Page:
Raising awareness a sign of the times
- 15 August 2022
Pictured at the Network Tasman Trust sign unveiling at Saxton Velodrome: Rob Ford (Velodrome Trust), Trevor Tuffnell (TDC Councillor), Patrick Adamson (NTT trustee), Gwenny Davis (NTT Chair), Andrew Petheram (NCC Principal Parks and Facilities Asset Planner), Ian Barker (NTT Trustee), Jane Loughnan (NCC Parks and Facilities Activity Planner), and Richard Hollier (TDC Reserves and Facilities Manager).
Network Tasman Trust’s support for the local community has recently been made more visible to the public, after new signage was unveiled at Saxton Velodrome, the region’s purpose-built 24-hour open-air riding facility.
The Trust hopes this will raise awareness of the support it provides and encourage more groups and individuals to apply for a grant before submissions close on August 26.
The Saxton Velodrome, which opened in February 2018, provides facilities for those learning to ride along with a 333-metre track for more experienced riders, including both recreational and elite cyclists.
Until earlier this year, the one thing it lacked was a shaded area for events and for instructors and parents/caregivers to watch as their children learned how to ride – until a Network Tasman Trust grant was used to buy and instal shade sails.
PHOTO: MARTIN DE RUYTER/STUFF
Richmond’s street piano is looking, and sounding a lot better thanks to Stephanie Buck, right, and her friends.
The Trust’s new logo is featured on a sign near the shade sails, making it visible to both bike riders and their whānau.
“It’s great that we’ve been able to support the Saxton Velodrome because it’s an amazing facility for our region, which is well-used by cyclists of all ages and skill levels,” said Trust Chairperson Gwenny Davis.
“We’re also really pleased our support has been acknowledged, with the new sign, so that more people know about the opportunity to apply for a grant.”
Each year Network Tasman Charitable Trust distributes more than $100,000 in grants to community organisations and individuals. Last year, it allocated $156,449 to 77 community organisations and three individual applicants.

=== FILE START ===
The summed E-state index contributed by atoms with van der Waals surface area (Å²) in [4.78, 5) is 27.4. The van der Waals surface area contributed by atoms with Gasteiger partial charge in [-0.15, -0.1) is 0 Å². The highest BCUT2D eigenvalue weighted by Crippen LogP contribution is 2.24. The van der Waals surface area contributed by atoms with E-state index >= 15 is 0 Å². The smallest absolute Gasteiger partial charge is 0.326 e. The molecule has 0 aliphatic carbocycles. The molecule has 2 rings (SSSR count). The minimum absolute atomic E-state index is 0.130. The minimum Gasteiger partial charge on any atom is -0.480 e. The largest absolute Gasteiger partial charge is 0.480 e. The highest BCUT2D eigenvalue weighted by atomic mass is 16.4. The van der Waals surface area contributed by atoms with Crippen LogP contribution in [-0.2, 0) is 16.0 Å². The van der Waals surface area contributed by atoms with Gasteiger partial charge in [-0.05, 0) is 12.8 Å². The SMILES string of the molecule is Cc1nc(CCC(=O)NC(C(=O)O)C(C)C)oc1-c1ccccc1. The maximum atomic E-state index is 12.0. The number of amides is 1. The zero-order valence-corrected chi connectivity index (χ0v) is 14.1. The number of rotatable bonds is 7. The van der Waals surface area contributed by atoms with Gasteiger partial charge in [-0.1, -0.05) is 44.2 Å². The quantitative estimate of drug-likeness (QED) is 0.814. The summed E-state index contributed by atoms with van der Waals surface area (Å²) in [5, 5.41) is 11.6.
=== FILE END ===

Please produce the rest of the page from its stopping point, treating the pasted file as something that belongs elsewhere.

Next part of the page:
Davis says the Trust aims to support a range of projects, services, and activities across five main areas: social support services, sport and recreation, education, art and culture, and environmental and energy-saving.
For example, the MTB Trails Trust received a $2000 grant to build a new shed in St Arnaud, where a variety of tools and equipment required for maintenance of more than 50 kilometres of mountainbike trails are now stored.
It not only makes life easier for volunteers, but also ensures they don’t inadvertently bring in any contaminants or seeds, protecting the region from gorse and broom.
Wakefield Community Toy Library received a $1500 grant to purchase locally made wooden toys as well as popular toys, board games and the odd big-ticket item from major retailers, including a brand-new remote-control car.
Stephanie Buck was one of the individuals who received a grant, which she used to repair the Richmond community piano.
Golden Bay Animal Welfare Society received a grant to trap, desex, tame and re-home stray and feral kittens
Golden Bay Animal Welfare Society received a $3000 grant to help volunteers trap, desex, tame and re-home stray and feral kittens, who have often been abandoned or dumped.
“It’s not fair on the cats, as many don’t survive, but it’s also decimating our skink and bird populations,” said Lis Pedersen.
“We’re just so grateful to Network Tasman Trust, the grant was a huge help.”
Davis said: “We know that there are increasing demands on the community sector so we’re proud to be able to do our small part to support our community.”
The region’s mountainbikers haven’t been forgotten about either, with the MBT Trails Trust receiving a $2000 grant.